We find that three financial factors are positively associated with decreased odds of food insecurity overall, including agricultural credit (0.783, p < 0.05), cash from other businesses (0.818, p < 0.01), and formal loans (0.701, p < 0.000). Cash from other farm work (typical of landless laborers) is correlated with a 1.652 greater odds of food insecurity (p < 0.000) and we find no significant effect of informal loans or cash gifts overall. We find that group participation is positively correlated with decreased odds of food insecurity (0.722, p < 0.000) while female-headed households are correlated with a 1.474 increased odds of food insecurity (p < 0.000). We find statistically significant interaction effects for increased food insecurity odds with cash from other businesses (1.136, p < 0.05) and cash gifts (1.144, p < 0.05), indicating that as rainfall anomalies become more normal or wet, (i.e. households have greater rainfall) having these factors are no longer associated with reduced food insecurity (see Supplementary Materials Fig. 2–4 for visual relationship). Conversely, we find decreased food insecurity odds for interaction effects with formal loans (0.837, p < 0.05), and group participation (0.723, p < 0.000), indicating that as rainfall anomalies become more normal or wet, these factors continue to decrease food insecurity.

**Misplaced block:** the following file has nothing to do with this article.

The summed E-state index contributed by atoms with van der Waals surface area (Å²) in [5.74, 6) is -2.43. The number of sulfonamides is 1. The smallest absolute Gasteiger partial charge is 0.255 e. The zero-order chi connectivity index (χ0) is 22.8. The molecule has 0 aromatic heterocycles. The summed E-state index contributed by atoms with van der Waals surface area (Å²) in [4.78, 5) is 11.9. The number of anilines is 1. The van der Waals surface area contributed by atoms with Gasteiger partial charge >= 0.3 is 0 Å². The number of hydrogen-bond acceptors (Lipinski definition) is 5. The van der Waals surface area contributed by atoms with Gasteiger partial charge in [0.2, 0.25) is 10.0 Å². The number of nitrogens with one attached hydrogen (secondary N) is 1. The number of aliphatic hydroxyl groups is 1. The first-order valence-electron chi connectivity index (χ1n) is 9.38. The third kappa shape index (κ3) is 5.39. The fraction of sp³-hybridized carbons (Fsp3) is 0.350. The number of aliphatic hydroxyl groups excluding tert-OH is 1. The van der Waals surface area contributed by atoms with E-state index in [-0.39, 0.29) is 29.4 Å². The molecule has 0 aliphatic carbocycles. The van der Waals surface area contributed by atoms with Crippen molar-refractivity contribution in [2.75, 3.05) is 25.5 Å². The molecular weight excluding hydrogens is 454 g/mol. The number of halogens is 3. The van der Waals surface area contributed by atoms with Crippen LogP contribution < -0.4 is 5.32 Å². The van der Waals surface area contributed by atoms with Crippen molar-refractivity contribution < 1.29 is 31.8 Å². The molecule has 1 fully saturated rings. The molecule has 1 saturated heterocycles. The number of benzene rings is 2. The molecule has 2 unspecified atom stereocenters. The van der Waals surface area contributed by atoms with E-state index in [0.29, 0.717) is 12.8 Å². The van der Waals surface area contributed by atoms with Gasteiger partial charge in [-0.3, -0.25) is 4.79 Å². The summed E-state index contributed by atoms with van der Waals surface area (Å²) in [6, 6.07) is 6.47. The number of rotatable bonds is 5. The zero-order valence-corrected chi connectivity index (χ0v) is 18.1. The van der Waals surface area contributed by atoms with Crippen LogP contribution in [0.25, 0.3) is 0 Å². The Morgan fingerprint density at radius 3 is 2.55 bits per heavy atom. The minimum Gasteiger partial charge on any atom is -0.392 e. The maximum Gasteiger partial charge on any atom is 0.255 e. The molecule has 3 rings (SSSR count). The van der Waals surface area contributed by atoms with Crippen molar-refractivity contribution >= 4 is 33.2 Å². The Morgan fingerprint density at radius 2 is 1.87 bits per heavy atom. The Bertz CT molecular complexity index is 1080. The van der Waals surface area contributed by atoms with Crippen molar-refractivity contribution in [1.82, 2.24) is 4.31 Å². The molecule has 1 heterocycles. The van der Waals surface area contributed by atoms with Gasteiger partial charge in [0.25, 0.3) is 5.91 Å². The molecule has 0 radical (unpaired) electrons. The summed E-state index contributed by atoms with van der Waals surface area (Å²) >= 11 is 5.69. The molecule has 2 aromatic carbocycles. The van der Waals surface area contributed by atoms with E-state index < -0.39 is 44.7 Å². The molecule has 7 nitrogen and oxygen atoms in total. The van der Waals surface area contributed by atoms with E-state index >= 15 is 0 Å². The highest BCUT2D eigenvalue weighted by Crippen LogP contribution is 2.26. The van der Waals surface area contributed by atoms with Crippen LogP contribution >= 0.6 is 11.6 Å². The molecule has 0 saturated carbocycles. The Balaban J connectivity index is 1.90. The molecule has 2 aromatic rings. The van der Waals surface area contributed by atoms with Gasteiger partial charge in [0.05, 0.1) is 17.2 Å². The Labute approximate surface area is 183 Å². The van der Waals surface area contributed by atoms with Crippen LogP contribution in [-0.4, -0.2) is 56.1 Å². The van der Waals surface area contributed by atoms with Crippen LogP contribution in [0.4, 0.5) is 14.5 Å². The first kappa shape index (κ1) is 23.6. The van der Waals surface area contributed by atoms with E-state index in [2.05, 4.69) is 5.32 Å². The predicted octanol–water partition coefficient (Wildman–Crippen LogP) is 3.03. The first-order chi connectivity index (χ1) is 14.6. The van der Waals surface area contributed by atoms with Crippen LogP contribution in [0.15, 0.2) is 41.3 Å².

ANOVA results (Fig. 3) indicate statistically significant lower average months of food insecurity in normal range households for those with agricultural credit, cash from other businesses, informal loans, formal loans, and group participation (p < 0.000), while average months of food insecurity are higher in households with off-farm cash income (e.g. income earned working on other farms, often associated with landless laborers) and female-headed households. Cash from other businesses and cash gifts (p < 0.01) and formal loans (p < 0.10) are significantly associated with decreased months of food insecurity in drier than average households, while group participation is significantly associated with increased average months of food insecurity (p < 0.000). Informal loans and group participation are also significantly associated with decreased number of months of food insecurity in wetter than average households (p < 0.01).
Examining relationships between food insecurity and varying agricultural, financial, and social factors reveals several important outcomes when considering rainfall anomalies across multiple countries and sites. First, we find clear evidence that rainfall anomalies are correlated with food insecurity. Drier than average households had 3.81 months mean food insecurity while normal range households had 3.67 mean months food insecurity and wetter than average households had 2.86 months mean food insecurity. Given these regions predominantly rely on rain-fed agriculture31,32, these results could suggest a variety of impacts as lack of rainfall may manifest in reduced income from agriculture due to the damage of crops from lack of rainfall, resulting in a contraction of the agriculture-based economy33.